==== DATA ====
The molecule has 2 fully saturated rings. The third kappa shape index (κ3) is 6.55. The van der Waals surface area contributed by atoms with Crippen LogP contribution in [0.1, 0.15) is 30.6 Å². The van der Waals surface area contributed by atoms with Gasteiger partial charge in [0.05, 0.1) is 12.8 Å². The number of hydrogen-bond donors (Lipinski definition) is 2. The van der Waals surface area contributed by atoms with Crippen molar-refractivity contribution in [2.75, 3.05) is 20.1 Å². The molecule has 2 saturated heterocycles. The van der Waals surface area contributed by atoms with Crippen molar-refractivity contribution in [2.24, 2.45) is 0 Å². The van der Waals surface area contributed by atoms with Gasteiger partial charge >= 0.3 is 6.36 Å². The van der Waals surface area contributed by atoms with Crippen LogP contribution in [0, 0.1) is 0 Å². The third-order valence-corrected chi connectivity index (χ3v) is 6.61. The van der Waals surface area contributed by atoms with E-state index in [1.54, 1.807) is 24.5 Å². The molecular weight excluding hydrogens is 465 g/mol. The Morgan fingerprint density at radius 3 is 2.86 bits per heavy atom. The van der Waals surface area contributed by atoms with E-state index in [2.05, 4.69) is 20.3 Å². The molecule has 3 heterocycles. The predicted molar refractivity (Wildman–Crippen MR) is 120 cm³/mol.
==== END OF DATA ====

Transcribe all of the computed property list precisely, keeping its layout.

The molecule has 2 fully saturated rings. The third kappa shape index (κ3) is 6.55. The van der Waals surface area contributed by atoms with Crippen LogP contribution in [0.1, 0.15) is 30.6 Å². The van der Waals surface area contributed by atoms with Gasteiger partial charge in [0.05, 0.1) is 12.8 Å². The number of hydrogen-bond donors (Lipinski definition) is 2. The van der Waals surface area contributed by atoms with Crippen molar-refractivity contribution in [2.75, 3.05) is 20.1 Å². The molecule has 2 saturated heterocycles. The van der Waals surface area contributed by atoms with Crippen molar-refractivity contribution in [2.24, 2.45) is 0 Å². The van der Waals surface area contributed by atoms with Gasteiger partial charge >= 0.3 is 6.36 Å². The van der Waals surface area contributed by atoms with Crippen LogP contribution in [0, 0.1) is 0 Å². The third-order valence-corrected chi connectivity index (χ3v) is 6.61. The van der Waals surface area contributed by atoms with E-state index in [1.54, 1.807) is 24.5 Å². The molecular weight excluding hydrogens is 465 g/mol. The Morgan fingerprint density at radius 3 is 2.86 bits per heavy atom. The van der Waals surface area contributed by atoms with E-state index in [2.05, 4.69) is 20.3 Å². The molecule has 3 heterocycles. The predicted molar refractivity (Wildman–Crippen MR) is 120 cm³/mol.